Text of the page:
National Oceanic and
Atmospheric Administration
United States Department of Commerce


FY 2023

Hurricane observations by uncrewed systems

Zhang, C., G.R. Foltz, A.M. Chiodi, C.W. Mordy, C.R. Edwards, C. Meinig, D. Zhang, E. Mazza, E.D. Cokelet, E.F. Burger, F. Bringas, G.J. Goni, H.G. Hristova, H.-S. Kim, J.A. Trinanes, J.A. Zhang, K.E. Bailey, K.M. O’Brien, M. Morales-Caez, N. Lawrence-Slavas, R. Jenkins, S.S. Chen, and X. Chen

Bull. Am. Meteorol. Soc., 104(10), E1893–E1917, doi: 10.1175/BAMS-D-21-0327.1, View open access article at AMS (external link) (2023)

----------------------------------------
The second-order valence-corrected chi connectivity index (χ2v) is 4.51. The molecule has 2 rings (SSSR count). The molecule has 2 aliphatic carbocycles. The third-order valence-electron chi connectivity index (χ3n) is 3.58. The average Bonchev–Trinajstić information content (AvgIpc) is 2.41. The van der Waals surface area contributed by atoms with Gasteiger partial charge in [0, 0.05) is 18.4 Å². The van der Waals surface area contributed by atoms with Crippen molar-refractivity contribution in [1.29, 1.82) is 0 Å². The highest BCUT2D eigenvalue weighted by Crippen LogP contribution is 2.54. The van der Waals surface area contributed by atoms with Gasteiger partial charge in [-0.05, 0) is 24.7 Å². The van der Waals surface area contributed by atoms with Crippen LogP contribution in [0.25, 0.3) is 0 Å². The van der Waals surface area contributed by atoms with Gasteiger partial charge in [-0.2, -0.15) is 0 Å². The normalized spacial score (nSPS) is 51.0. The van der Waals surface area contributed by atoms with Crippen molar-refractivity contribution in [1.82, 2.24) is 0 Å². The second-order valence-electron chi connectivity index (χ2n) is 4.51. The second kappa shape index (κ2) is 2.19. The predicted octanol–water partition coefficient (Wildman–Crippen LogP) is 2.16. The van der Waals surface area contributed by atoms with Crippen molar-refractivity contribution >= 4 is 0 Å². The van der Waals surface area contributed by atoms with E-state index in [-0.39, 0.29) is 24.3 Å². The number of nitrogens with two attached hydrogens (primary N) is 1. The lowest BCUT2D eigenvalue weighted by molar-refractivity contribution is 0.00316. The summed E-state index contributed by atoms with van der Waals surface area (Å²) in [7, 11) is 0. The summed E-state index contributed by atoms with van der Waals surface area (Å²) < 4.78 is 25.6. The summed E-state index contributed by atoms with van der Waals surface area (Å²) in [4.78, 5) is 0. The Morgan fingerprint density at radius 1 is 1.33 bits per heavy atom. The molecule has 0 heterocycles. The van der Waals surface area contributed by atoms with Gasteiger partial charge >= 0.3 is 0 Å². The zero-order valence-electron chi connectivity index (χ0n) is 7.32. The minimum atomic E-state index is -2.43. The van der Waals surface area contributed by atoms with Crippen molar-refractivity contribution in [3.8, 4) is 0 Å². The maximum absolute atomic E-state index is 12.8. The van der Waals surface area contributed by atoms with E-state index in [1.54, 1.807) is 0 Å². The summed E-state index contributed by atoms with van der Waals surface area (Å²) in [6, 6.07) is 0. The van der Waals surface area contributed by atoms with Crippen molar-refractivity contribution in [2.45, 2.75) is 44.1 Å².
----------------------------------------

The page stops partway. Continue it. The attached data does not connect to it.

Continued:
On 30 September 2021, a saildrone uncrewed surface vehicle (USV) was steered into category 4 Hurricane Sam, the most intense storm of the 2021 Atlantic hurricane season. It measured significant wave heights up to 14 m (maximum wave height = 27 m) and near-surface winds exceeding 55 m s−1. This was the first time in more than seven decades of hurricane observations that in real time a USV transmitted scientific data, images, and videos of the dynamic ocean surface near a hurricane’s eyewall. The saildrone was part of a five-saildrone deployment of the NOAA 2021 Atlantic Hurricane Observations Mission. These saildrones observed the atmospheric and oceanic near-surface conditions of five other tropical storms, of which two became hurricanes. Such observations inside tropical cyclones help to advance the understanding and prediction of hurricanes, with the ultimate goal of saving lives and protecting property. The 2021 deployment pioneered a new practice of coordinating measurements by saildrones, underwater gliders, and airborne dropsondes to make simultaneous and near-collocated observations of the air–sea interface, the ocean immediately below, and the atmosphere immediately above. This experimental deployment opened the door to a new era of using remotely piloted uncrewed systems to observe one of the most extreme phenomena on Earth in a way previously impossible. This article provides an overview of this saildrone hurricane observations mission, describes how the saildrones were coordinated with other observing platforms, presents preliminary scientific results from these observations to demonstrate their potential utility and motivate further data analysis, and offers a vision of future hurricane observations using combined uncrewed platforms.

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